Based on Nvidia's G8 series chips and its Cuda software development kit, it will be for workstations and server clusters. Such computing jobs are common in the oil and gas industry, finance, medicine, and scientific research.
The company sells its graphics processing units, or GPUs, for use in consumer electronics, especially gaming computers and portable entertainment devices, and in professional workstations, such as those used in computer-assisted design. In branching out, Nvidia is using the same parallel-processor design it offers in its other product lines. Its chips work alongside a primary CPU and off-load the graphics processing to provide faster rendering and more efficient CPU use.
In building applications for Nvidia's design, a developer writing C or C++ code for the CPU would extract the piece related to the applications' mathematical computations and use Cuda's compiler, so that the component would run on Nvidia's chip, says Andy Keane, general manager of Nvidia's GPU computing.
Nvidia is looking to move into a new market at a time when its graphics processing business faces a threat from Intel and Advanced Micro Devices. Both are incorporating more graphics functionality into their chips. AMD bought Nvidia rival ATI Technologies last fall and is furthest along in the effort. AMD plans to release in 2009 a line of processors that would merge x86 and ATI graphics cores onto one chip. The processors initially would be available for notebooks, then later desktops and workstations.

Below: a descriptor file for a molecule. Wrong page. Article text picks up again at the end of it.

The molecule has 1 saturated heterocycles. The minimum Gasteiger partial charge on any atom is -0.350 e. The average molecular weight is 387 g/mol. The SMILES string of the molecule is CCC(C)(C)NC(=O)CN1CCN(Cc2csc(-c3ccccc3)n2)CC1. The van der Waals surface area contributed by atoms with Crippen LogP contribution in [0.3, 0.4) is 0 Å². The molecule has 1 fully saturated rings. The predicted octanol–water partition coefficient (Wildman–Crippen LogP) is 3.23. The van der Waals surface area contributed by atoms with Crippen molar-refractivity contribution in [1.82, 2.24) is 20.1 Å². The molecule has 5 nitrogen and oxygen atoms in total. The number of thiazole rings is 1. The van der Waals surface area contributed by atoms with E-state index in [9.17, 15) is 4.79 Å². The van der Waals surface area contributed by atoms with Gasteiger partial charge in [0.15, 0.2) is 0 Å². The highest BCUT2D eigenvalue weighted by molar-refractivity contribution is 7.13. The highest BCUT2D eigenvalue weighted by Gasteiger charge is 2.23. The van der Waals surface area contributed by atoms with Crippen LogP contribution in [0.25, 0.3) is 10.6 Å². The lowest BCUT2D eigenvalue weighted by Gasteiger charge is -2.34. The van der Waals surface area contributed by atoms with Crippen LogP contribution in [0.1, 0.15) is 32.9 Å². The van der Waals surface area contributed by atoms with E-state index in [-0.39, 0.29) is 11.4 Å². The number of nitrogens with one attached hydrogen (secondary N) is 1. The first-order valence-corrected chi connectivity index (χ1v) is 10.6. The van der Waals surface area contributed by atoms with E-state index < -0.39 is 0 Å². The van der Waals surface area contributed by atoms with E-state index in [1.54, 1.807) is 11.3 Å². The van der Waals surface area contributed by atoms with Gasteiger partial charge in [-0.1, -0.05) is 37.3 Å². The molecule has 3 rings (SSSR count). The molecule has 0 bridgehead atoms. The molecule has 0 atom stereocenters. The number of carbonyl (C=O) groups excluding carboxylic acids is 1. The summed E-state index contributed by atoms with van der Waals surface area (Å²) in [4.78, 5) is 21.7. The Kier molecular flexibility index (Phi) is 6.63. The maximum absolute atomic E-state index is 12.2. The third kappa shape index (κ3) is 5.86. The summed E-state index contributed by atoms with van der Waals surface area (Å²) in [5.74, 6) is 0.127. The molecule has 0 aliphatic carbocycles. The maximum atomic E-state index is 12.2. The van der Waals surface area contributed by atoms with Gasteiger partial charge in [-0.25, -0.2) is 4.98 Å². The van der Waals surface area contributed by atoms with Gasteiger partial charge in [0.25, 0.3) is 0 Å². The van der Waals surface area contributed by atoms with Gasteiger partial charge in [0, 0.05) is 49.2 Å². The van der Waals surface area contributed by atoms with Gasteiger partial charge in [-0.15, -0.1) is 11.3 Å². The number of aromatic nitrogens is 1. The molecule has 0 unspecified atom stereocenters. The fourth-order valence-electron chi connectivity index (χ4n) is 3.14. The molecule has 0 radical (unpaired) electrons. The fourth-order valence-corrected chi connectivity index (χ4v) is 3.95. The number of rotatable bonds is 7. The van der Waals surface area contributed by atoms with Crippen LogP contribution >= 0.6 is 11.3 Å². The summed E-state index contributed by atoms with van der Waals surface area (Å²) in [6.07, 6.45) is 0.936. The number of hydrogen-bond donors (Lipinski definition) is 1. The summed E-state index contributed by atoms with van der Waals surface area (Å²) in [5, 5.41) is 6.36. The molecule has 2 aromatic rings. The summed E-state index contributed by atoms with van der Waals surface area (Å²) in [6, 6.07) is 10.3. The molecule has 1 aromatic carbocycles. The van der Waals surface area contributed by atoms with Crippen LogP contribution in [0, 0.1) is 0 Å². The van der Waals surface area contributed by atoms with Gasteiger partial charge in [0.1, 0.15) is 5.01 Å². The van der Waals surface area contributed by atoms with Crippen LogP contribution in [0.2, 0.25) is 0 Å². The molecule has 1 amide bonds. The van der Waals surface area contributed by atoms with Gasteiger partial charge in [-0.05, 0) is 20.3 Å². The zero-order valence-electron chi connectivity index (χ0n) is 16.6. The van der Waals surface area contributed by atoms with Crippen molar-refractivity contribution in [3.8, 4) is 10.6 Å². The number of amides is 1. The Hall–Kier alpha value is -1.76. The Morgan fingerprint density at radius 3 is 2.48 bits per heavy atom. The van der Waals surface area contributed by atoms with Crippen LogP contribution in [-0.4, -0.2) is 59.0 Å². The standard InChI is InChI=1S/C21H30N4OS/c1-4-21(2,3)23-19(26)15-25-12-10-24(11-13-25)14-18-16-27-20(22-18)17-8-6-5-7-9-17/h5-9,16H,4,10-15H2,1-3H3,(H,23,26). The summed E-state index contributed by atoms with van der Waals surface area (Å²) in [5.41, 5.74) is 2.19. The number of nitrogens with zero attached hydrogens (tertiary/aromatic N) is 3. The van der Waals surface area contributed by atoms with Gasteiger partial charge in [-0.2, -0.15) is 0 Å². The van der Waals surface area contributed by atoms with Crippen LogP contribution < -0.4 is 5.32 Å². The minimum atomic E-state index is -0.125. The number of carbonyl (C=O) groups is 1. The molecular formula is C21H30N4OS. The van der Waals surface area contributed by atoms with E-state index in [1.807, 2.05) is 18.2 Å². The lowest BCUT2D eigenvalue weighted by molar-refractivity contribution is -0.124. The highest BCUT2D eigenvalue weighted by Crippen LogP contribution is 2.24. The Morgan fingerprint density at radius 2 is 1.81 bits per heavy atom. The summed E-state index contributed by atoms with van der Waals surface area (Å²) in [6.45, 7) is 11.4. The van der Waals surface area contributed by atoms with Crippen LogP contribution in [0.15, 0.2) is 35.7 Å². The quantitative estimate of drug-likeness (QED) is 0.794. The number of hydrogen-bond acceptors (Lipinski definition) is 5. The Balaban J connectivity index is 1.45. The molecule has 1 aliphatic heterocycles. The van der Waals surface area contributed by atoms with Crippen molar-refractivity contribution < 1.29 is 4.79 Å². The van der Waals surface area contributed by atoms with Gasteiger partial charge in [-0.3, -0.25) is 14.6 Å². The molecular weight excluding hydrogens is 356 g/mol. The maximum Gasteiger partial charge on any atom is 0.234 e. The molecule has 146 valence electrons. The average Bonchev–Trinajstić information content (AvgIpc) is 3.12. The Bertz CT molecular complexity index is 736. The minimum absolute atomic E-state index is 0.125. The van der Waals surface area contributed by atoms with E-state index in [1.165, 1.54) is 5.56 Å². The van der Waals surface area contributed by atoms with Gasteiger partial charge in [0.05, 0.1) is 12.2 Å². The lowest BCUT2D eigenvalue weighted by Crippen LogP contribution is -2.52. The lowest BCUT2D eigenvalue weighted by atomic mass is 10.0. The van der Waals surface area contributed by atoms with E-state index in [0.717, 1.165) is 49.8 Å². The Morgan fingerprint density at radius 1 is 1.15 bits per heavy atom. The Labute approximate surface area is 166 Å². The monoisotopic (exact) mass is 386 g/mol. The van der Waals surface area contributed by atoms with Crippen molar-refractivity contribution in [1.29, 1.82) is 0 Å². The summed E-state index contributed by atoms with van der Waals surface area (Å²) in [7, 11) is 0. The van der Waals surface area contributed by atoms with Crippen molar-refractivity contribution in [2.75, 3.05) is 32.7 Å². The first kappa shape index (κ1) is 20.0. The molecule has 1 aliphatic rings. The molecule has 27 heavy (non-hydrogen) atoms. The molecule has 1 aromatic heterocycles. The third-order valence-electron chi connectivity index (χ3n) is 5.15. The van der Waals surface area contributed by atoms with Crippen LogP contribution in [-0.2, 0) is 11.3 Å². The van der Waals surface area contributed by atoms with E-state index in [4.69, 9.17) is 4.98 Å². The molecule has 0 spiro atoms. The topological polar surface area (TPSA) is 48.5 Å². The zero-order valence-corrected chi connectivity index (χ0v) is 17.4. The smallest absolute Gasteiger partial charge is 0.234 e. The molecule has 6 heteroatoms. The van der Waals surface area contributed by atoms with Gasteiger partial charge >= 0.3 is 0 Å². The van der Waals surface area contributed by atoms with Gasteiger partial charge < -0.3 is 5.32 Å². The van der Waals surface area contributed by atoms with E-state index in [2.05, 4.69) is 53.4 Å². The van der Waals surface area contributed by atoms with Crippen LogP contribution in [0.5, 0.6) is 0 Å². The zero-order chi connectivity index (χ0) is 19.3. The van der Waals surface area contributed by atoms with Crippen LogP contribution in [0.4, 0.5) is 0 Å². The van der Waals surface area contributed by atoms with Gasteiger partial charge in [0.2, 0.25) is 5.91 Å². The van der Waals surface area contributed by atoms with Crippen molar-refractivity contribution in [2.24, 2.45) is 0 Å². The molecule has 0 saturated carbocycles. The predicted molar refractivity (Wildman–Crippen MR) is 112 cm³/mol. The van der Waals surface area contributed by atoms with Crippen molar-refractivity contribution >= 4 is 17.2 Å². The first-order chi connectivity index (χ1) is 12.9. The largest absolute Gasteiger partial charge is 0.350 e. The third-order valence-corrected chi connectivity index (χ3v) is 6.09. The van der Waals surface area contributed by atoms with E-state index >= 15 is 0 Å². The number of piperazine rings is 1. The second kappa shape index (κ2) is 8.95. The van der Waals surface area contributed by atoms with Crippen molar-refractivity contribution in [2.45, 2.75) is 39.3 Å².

For now, Nvidia is trying to drum up support for its upcoming product in meetings with circuit-board manufacturers, computer makers, and companies that use high-performance computing systems for petroleum exploration models, financial research, and other computationally intensive areas. In pushing the new use for Nvidia's GPUs, Keane says, "We're the evangelists."